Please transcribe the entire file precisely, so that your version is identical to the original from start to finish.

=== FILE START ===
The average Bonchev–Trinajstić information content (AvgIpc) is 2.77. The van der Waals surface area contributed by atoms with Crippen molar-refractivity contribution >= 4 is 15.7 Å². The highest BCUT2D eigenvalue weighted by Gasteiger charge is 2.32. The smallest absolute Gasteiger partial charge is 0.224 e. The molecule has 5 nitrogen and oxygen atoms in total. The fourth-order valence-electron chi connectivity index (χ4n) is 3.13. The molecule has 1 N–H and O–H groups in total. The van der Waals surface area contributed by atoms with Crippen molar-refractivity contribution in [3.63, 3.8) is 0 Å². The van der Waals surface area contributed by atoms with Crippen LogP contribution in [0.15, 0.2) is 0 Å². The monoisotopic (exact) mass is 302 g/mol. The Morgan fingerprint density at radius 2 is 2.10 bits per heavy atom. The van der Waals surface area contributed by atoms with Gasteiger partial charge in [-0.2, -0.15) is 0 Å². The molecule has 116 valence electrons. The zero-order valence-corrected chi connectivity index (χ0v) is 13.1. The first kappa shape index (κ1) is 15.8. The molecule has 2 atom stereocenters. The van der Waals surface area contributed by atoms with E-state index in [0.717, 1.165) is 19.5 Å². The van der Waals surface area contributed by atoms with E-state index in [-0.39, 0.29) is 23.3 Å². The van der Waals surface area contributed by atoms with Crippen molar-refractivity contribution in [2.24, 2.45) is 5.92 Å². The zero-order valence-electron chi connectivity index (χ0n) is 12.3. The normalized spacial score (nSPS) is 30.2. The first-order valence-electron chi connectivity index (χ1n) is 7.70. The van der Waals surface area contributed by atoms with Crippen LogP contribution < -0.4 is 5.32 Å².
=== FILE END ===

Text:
The average Bonchev–Trinajstić information content (AvgIpc) is 2.77. The van der Waals surface area contributed by atoms with Crippen molar-refractivity contribution >= 4 is 15.7 Å². The highest BCUT2D eigenvalue weighted by Gasteiger charge is 2.32. The smallest absolute Gasteiger partial charge is 0.224 e. The molecule has 5 nitrogen and oxygen atoms in total. The fourth-order valence-electron chi connectivity index (χ4n) is 3.13. The molecule has 1 N–H and O–H groups in total. The van der Waals surface area contributed by atoms with Crippen molar-refractivity contribution in [3.63, 3.8) is 0 Å². The van der Waals surface area contributed by atoms with Crippen LogP contribution in [0.15, 0.2) is 0 Å². The monoisotopic (exact) mass is 302 g/mol. The Morgan fingerprint density at radius 2 is 2.10 bits per heavy atom. The van der Waals surface area contributed by atoms with Gasteiger partial charge in [-0.2, -0.15) is 0 Å². The molecule has 116 valence electrons. The zero-order valence-corrected chi connectivity index (χ0v) is 13.1. The first kappa shape index (κ1) is 15.8. The molecule has 2 atom stereocenters. The van der Waals surface area contributed by atoms with E-state index in [0.717, 1.165) is 19.5 Å². The van der Waals surface area contributed by atoms with E-state index in [-0.39, 0.29) is 23.3 Å². The van der Waals surface area contributed by atoms with Crippen molar-refractivity contribution in [2.24, 2.45) is 5.92 Å². The zero-order valence-electron chi connectivity index (χ0n) is 12.3. The normalized spacial score (nSPS) is 30.2. The first-order valence-electron chi connectivity index (χ1n) is 7.70. The van der Waals surface area contributed by atoms with Crippen LogP contribution < -0.4 is 5.32 Å².